Induced and spontaneous colitis mouse models reveal complex interactions between IL-10 and IL-12/IL-23 pathways.

Research paper by Raphaël R Hurtubise, Cindy C Audiger, Maria C MC Dominguez-Punaro, Geneviève G Chabot-Roy, Gaëlle G Chognard, Laurence L Raymond-Marchand, Lise L Coderre, Sylvain S Chemtob, Stephen W SW Michnick, John D JD Rioux, Sylvie S Lesage

Indexed on: 15 Jan '20Published on: 04 Jun '19Published in: Cytokine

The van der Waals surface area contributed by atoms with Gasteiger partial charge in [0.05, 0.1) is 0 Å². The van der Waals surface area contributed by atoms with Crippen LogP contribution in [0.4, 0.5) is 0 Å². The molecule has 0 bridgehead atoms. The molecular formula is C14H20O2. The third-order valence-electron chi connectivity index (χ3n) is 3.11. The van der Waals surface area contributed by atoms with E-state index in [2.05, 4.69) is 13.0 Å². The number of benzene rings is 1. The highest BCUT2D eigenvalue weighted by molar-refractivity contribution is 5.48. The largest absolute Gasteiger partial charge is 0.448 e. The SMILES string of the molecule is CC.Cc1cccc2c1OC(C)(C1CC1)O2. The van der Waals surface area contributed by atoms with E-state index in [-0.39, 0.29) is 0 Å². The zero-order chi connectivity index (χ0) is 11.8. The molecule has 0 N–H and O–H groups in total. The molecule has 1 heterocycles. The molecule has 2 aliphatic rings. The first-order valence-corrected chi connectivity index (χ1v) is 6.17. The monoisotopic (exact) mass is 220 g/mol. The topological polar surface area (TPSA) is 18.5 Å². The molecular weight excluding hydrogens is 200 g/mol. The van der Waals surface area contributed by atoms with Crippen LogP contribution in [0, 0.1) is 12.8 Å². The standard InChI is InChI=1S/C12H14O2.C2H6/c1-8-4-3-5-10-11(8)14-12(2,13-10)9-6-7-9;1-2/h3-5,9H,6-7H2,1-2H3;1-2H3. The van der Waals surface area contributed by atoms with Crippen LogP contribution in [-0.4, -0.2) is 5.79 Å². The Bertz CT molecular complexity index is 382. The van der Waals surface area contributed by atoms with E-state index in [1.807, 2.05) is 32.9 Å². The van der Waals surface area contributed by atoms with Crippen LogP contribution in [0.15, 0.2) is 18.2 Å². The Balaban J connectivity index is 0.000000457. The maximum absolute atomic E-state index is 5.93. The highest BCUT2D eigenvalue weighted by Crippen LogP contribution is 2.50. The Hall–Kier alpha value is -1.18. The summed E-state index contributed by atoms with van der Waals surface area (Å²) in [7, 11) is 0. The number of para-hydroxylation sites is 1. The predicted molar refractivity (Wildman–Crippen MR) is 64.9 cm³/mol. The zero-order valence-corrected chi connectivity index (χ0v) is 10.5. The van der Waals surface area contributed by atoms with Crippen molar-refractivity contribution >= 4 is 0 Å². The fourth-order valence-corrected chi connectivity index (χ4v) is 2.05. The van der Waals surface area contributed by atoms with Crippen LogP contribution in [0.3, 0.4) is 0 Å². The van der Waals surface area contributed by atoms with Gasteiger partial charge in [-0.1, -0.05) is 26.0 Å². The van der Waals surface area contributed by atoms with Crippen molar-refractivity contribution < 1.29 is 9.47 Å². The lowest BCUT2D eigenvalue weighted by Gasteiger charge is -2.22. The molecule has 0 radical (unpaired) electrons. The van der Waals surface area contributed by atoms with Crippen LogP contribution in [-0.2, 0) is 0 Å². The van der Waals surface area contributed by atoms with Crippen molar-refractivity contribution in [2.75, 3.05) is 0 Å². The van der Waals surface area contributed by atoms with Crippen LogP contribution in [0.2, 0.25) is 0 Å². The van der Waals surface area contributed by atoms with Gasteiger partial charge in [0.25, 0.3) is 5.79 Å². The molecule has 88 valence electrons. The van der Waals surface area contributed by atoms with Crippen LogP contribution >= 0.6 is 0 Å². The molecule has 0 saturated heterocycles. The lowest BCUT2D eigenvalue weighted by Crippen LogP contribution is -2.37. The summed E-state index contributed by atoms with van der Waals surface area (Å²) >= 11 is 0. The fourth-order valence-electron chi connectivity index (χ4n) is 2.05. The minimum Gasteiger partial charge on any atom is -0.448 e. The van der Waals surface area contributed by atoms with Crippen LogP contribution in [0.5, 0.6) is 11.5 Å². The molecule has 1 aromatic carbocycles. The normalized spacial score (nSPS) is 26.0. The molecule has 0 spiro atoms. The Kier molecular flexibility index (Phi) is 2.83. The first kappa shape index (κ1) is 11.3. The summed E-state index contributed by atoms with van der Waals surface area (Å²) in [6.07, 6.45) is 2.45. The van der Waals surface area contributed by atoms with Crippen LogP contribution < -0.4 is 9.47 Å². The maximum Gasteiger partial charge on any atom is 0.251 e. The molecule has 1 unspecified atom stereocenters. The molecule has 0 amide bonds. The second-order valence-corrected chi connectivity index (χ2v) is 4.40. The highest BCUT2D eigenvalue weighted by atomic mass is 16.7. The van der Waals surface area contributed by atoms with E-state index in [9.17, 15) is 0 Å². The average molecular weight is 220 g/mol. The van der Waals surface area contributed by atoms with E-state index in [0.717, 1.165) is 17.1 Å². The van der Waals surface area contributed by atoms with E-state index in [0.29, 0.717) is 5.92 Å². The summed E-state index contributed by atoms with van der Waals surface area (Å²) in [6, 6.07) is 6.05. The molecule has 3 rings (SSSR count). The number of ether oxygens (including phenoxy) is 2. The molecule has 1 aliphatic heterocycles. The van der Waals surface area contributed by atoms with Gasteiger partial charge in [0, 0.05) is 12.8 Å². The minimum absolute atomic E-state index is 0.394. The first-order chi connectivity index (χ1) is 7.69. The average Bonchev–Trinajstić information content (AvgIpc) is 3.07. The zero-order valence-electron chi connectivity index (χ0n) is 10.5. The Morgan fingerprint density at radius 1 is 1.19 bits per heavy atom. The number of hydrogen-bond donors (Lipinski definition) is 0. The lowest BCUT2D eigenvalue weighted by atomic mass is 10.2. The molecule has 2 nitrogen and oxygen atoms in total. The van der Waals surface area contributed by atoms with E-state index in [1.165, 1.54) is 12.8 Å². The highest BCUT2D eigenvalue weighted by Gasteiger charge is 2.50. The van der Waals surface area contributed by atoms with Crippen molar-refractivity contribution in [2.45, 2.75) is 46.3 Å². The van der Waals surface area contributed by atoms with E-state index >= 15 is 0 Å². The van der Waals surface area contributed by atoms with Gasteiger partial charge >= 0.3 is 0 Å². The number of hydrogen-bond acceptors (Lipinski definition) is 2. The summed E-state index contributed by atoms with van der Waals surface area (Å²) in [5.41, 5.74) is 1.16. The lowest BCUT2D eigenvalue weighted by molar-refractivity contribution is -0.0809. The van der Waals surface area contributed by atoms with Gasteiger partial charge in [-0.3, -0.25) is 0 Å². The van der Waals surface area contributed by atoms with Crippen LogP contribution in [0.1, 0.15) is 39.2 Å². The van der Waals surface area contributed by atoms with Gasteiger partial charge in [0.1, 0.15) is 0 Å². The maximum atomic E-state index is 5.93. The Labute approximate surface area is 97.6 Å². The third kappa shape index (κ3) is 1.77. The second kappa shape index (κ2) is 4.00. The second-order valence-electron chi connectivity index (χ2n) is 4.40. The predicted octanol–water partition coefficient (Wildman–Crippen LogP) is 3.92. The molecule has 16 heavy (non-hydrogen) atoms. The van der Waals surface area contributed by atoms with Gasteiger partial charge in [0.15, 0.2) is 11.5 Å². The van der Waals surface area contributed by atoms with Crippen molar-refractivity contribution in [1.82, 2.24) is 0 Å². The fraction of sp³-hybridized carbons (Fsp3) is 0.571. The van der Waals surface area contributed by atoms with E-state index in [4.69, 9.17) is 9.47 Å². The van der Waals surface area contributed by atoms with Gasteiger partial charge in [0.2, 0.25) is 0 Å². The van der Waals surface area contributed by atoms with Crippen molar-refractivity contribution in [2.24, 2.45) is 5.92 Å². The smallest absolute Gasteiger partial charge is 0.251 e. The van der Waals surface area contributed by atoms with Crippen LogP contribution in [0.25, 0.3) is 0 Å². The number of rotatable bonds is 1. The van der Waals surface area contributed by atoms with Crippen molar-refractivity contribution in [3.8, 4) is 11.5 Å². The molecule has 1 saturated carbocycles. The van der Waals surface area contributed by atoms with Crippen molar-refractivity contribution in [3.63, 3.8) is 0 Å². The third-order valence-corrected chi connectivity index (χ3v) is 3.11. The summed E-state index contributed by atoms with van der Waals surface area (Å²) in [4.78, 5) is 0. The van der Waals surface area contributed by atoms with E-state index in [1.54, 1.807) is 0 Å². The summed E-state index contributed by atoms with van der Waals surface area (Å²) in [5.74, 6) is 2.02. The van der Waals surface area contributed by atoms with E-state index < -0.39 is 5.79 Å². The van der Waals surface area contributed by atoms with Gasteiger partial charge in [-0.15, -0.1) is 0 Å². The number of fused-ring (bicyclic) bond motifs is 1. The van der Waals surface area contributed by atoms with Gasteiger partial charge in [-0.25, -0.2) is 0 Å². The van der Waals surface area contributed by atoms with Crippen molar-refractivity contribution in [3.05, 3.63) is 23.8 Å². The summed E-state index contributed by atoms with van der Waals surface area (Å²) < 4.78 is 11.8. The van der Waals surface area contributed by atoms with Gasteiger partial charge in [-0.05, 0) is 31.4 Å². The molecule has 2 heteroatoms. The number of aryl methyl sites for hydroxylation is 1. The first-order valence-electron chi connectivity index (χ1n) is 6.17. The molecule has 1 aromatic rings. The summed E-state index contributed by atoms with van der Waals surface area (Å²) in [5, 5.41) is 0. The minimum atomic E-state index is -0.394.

Crohn's disease (CD) and ulcerative colitis (UC) are the two major forms of inflammatory bowel disease (IBD). These idiopathic and chronic diseases result from inflammation of the gastrointestinal tract and are mainly mediated by the immune system. Genome wide association studies link genes of the IL-12 and IL-23 biology to both CD and UC susceptibility. IL-12 and IL-23 cytokines share a functional subunit, p40, and their respective receptors also share a functional subunit, IL-12Rβ1. However, clinical trials targeting p40, and thus inhibiting both IL-12 and IL-23 pathways, provided mitigated effects on IBD, suggesting context dependent effects for each cytokine. In addition to IL-12 and IL-23, genetic deficiencies in IL-10 also result in severe IBD pathology. We generated various mouse models to determine how IL-12 or IL-23 interacts with IL-10 in IBD pathology. Whereas defects in both IL-10 and IL-12R do not impact the severity of the Dextran Sulfate Sodium (DSS)-induced colitis, combined deficiencies in both IL-10 and IL-23R aggravate the disease. In contrast to DSS-induced colitis, defects in IL-12R and IL-23R both protect from the spontaneous colitis observed in IL10 mice. Together, these studies exemplify the complexity of genetic and environmental interactions for identifying biological pathways predictive of pathological inflammatory processes. Copyright © 2019 Elsevier Ltd. All rights reserved.